Despite the preventative efforts made, some of your company’s computer technology (a.k.a. information technology, or IT) will eventually break or malfunction. Whether that’s your Wi-Fi no longer providing internet access, or a program on your computer freezing, the feeling we have about this is the same:
Why is my IT breaking?
To understand why IT breaks, we need to update our understanding of IT.
On the outside, computer technology appears simple. For example, you simply click a button on your computer screen with your mouse, and an email is sent.
But, underneath the hood, how is that email actually sent? How does that email end up in the recipient’s inbox? Answering that question requires a certain level of expertise that a layman isn’t expected to know. This is similar to how most people wouldn’t really be able to explain in-depth how cars produce movement.
Just like a car, IT is complex, with many parts that work together to produce a desired end result. If any of these many parts stop working correctly, there is risk of the IT failing to function properly.
Finding and implementing IT solutions
The job of any IT professional is to find solutions and implement them. The solutions can be proactive, such as setting up a new data backup system—or reactive, such as fixing IT problems that emerge in real time.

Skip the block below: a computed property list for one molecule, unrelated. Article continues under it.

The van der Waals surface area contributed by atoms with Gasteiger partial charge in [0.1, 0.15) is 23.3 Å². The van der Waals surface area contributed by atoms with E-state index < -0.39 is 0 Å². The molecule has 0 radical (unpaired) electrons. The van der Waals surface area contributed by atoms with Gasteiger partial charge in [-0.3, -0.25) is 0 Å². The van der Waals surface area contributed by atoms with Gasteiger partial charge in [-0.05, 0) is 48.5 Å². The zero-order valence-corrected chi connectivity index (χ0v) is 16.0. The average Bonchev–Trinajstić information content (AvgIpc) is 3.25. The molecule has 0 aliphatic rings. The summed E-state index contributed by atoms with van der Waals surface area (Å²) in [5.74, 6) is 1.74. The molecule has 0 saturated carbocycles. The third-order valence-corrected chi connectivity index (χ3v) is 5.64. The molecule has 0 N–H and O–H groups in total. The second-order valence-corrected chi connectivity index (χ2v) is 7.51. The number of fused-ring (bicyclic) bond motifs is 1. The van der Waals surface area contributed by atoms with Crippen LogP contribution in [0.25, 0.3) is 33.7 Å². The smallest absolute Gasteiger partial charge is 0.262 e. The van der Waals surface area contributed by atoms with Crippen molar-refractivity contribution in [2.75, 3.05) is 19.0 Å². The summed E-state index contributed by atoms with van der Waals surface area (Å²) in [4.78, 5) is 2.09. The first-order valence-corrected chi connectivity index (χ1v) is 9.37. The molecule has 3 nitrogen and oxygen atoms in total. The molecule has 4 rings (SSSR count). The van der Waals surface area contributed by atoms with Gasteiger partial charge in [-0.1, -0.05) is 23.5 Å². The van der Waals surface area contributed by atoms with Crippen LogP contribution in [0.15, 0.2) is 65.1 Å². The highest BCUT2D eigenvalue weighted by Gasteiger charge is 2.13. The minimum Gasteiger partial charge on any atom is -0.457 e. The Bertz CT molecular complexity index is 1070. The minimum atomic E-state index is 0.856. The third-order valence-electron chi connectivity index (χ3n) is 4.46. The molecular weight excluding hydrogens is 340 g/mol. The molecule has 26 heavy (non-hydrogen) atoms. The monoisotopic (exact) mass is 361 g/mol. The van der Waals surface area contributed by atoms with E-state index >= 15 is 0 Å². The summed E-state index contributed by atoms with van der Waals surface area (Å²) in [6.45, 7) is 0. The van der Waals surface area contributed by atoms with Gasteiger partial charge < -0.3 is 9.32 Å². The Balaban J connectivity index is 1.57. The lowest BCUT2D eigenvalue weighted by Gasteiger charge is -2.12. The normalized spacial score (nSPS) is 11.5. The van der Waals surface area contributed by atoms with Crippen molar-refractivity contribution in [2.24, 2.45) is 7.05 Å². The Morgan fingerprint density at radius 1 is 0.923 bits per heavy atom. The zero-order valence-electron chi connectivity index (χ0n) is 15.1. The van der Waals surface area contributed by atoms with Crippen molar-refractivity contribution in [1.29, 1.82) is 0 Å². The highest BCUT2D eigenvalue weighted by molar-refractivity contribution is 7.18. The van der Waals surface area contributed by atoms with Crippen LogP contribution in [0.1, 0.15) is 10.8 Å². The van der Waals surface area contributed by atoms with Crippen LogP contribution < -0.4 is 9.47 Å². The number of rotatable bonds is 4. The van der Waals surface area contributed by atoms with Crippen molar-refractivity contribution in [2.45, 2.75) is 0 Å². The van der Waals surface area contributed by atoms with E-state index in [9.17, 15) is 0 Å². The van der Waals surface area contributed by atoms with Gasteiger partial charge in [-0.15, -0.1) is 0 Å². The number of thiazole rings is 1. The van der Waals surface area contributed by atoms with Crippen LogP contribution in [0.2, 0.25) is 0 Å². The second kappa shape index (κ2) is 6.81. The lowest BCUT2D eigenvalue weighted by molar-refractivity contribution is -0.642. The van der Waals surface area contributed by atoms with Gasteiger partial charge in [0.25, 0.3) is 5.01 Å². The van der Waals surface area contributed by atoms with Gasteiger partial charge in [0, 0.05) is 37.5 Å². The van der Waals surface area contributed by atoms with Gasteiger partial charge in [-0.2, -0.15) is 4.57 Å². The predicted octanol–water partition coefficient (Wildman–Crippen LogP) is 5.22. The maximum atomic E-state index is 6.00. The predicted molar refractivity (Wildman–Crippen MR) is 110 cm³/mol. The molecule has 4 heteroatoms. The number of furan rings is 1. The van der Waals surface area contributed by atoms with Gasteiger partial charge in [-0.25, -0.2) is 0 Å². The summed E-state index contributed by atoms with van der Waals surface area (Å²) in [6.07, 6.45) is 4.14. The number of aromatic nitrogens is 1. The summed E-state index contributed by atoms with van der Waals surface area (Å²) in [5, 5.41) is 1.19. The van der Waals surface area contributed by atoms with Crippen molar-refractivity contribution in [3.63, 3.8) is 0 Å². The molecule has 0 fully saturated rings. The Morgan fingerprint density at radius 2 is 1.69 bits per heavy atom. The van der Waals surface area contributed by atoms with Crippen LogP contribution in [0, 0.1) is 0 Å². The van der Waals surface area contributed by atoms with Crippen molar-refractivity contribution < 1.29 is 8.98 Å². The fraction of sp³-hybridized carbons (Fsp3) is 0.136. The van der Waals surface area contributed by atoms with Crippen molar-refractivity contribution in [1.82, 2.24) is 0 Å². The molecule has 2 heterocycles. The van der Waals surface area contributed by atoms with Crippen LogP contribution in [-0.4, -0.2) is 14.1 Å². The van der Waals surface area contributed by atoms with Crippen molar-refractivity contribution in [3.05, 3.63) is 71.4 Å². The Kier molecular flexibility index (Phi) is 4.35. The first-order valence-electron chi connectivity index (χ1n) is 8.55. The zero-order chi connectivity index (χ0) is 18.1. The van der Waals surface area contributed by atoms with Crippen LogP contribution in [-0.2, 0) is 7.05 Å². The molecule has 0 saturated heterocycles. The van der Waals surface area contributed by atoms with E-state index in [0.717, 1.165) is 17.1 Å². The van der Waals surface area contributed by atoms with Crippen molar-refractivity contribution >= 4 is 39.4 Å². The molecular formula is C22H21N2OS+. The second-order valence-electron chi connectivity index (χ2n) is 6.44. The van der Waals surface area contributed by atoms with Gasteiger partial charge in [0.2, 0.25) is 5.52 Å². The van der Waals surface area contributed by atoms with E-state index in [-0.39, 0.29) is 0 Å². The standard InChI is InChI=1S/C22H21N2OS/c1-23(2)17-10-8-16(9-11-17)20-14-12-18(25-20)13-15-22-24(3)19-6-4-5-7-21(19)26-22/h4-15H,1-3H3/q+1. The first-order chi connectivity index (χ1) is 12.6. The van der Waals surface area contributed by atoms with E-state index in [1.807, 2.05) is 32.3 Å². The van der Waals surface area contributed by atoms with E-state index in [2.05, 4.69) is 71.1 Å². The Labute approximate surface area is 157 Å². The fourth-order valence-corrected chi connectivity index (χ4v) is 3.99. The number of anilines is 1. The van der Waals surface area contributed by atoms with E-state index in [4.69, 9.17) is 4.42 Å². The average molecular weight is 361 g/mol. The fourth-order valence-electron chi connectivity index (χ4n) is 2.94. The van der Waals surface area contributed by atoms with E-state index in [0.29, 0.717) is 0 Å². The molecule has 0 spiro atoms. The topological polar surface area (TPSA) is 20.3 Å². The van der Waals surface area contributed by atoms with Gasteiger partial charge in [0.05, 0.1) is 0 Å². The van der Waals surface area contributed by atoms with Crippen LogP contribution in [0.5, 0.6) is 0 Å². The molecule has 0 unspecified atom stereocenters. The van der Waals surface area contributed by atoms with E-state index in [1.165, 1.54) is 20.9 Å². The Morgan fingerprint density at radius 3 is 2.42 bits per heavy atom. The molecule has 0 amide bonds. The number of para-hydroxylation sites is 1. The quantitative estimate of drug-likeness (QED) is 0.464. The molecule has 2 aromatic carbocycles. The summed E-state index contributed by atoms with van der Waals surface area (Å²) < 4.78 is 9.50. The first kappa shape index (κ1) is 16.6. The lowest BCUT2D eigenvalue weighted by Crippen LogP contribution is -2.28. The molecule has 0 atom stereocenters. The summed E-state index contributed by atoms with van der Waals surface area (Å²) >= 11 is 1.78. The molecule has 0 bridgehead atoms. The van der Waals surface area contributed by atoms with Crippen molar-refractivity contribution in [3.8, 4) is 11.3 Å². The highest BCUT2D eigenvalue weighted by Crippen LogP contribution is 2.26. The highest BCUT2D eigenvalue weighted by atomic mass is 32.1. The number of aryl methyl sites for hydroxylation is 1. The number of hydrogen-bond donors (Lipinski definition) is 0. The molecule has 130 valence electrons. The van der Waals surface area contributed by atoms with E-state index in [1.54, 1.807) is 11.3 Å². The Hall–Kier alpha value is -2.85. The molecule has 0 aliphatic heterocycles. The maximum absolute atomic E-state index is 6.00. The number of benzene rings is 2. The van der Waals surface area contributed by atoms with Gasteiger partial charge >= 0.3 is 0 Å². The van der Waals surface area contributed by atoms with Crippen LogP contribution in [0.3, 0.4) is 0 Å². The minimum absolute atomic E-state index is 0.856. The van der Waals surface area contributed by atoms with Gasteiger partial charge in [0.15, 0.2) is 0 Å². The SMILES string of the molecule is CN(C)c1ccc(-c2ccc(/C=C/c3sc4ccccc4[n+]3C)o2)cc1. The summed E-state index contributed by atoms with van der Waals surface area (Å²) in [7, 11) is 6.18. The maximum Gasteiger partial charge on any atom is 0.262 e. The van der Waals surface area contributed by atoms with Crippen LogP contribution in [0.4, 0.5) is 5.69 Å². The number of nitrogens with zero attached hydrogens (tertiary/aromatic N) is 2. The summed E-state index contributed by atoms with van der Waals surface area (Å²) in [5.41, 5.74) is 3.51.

In an ideal world, every IT solution would solve current problems and try to prevent future problems from occurring.
However, there’s not one industry out there that’s able to operate long-term with that track record. Most companies just aren’t able to spend an ideal amount of time on every concern or problem that pops up. It’s no different for IT.
IT problems exist on multiple levels
In the case of IT, problems can exist on the surface and—sometimes—on a deeper level. Surface problems have to be fixed, but deeper problems can remain and often contribute to future problems. Fixing deeper problems is ideal, but is often time-consuming and only possible when there is time available to do so.